Quotes fromChapter 2
It’s hard to change your habits if you never change the underlying beliefs that led to your past behavior. You have a new goal and a new plan, but you haven’t changed who you are.
The ultimate form of intrinsic motivation is when a habit becomes part of your identity. It’s one thing to say I’m the type of person who wants this. It’s something very different to say I’m the type of person who is this.
The biggest barrier to positive change at any level—individual, team, society—is identity conflict. Good habits can make rational sense, but if they conflict with your identity, you will fail to put them into action.
On any given day, you may struggle with your habits because you’re too busy or too tired or too overwhelmed or hundreds of other reasons. Over the long run, however, the real reason you fail to stick with habits is that your self-image gets in the way. This is why you can’t get too attached to one version of your identity. Progress requires unlearning. Becoming the best version of yourself requires you to continuously edit your beliefs, and to upgrade and expand your identity.
The more you repeat a behavior, the more you reinforce the identity associated with that behavior. In fact, the word identity was originally derived from the Latin words essentitas, which means being, and identidem, which means repeatedly. Your identity is literally your “repeated beingness.”
As you repeat these actions, however, the evidence accumulates and your self-image begins to change. The effect of one-off experiences tends to fade away while the effect of habits gets reinforced with time, which means your habits contribute most of the evidence that shapes your identity. In this way, the process of building habits is actually the process of becoming yourself.
Each habit is like a suggestion: “Hey, maybe this is who I am.” If you finish a book, then perhaps you are the type of person who likes reading. If you go to the gym, then perhaps you are the type of person who likes exercise. If you practice playing the guitar, perhaps you are the type of person who likes music.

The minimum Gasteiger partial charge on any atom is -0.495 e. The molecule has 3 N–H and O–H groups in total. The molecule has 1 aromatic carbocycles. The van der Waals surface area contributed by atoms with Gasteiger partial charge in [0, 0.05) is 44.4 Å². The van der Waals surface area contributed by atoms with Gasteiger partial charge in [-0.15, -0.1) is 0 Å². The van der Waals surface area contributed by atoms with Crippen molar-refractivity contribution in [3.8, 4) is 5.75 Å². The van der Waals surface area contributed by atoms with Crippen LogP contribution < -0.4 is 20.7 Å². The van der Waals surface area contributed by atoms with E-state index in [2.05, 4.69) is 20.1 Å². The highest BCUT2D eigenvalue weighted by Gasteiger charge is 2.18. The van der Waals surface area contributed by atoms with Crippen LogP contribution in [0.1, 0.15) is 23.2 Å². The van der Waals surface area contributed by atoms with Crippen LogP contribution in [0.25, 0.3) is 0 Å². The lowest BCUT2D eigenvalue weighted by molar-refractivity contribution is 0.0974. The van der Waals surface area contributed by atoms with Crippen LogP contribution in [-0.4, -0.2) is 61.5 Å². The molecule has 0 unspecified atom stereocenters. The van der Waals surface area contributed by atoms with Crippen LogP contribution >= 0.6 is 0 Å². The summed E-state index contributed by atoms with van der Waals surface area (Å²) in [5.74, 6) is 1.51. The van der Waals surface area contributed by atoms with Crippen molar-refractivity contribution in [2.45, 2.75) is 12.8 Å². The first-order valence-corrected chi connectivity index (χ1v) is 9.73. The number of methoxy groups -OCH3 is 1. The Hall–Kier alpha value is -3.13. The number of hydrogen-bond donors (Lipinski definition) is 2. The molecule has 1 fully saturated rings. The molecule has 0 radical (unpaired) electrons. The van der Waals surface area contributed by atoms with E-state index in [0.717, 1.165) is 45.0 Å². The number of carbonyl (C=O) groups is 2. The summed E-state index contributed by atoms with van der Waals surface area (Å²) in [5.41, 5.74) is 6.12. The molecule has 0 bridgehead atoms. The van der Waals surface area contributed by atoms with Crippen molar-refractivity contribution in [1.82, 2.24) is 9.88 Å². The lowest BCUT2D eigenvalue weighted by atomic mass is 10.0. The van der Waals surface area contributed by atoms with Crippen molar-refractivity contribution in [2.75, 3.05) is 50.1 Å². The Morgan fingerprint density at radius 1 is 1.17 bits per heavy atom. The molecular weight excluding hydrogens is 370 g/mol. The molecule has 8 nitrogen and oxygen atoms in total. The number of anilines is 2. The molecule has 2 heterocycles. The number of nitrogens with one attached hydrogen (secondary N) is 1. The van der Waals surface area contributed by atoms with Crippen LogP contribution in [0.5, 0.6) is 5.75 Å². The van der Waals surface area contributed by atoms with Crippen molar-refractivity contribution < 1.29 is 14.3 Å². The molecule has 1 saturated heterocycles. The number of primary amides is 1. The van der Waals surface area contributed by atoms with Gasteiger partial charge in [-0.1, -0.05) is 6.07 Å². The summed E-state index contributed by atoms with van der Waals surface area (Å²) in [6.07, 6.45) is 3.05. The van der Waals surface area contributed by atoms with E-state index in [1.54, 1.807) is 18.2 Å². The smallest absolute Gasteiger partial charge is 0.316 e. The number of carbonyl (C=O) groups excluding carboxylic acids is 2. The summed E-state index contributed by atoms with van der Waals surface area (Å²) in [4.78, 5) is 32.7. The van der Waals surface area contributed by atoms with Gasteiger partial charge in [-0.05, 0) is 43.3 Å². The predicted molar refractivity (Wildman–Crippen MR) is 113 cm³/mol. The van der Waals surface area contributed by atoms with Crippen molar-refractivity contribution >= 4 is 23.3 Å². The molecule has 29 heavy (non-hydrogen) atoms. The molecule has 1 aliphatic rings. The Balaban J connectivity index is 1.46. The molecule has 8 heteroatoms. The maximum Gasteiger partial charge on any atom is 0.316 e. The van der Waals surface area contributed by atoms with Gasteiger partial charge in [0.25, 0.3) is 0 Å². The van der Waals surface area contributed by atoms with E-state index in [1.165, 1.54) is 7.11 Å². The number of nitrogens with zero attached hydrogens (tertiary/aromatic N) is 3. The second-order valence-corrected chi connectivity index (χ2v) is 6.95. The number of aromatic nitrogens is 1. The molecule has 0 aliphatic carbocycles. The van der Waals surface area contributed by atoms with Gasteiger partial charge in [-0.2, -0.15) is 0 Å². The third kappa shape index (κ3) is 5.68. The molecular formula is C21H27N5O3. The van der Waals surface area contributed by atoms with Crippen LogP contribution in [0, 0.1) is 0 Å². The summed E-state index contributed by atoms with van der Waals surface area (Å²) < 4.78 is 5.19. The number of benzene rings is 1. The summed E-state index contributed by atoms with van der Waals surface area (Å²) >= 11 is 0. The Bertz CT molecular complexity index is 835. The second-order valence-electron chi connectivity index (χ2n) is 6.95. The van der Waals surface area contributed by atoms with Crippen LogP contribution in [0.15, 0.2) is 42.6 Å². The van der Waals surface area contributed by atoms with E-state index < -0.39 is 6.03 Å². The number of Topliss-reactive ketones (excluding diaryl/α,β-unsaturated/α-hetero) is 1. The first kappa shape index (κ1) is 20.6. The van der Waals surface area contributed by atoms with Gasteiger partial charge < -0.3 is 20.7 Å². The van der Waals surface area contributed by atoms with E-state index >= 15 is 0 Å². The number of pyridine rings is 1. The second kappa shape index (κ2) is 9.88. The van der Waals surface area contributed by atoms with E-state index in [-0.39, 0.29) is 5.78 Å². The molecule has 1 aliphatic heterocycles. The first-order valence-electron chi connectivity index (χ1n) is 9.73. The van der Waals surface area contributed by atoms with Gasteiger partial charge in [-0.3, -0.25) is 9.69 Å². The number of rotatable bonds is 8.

Every action you take is a vote for the type of person you wish to become. No single instance will transform your beliefs, but as the votes build up, so does the evidence of your new identity. This is one reason why meaningful change does not require radical change. Small habits can make a meaningful difference by providing evidence of a new identity. And if a change is meaningful, it actually is big. That’s the paradox of making small improvements.
Of course, it works the opposite way, too. Every time you choose to perform a bad habit, it’s a vote for that identity. The good news is that you don’t need to be perfect. In any election, there are going to be votes for both sides. You don’t need a unanimous vote to win an election; you just need a majority. It doesn’t matter if you cast a few votes for a bad behavior or an unproductive habit. Your goal is simply to win the majority of the time.
For example, “Who is the type of person who could write a book?” It’s probably someone who is consistent and reliable. Now your focus shifts from writing a book (outcome-based) to being the type of person who is consistent and reliable (identity-based).
Thank you for taking out time to read. I’m Namrata if you’re visiting me for the first time, HELLO ❤ Hope you’re doing good! 🙂
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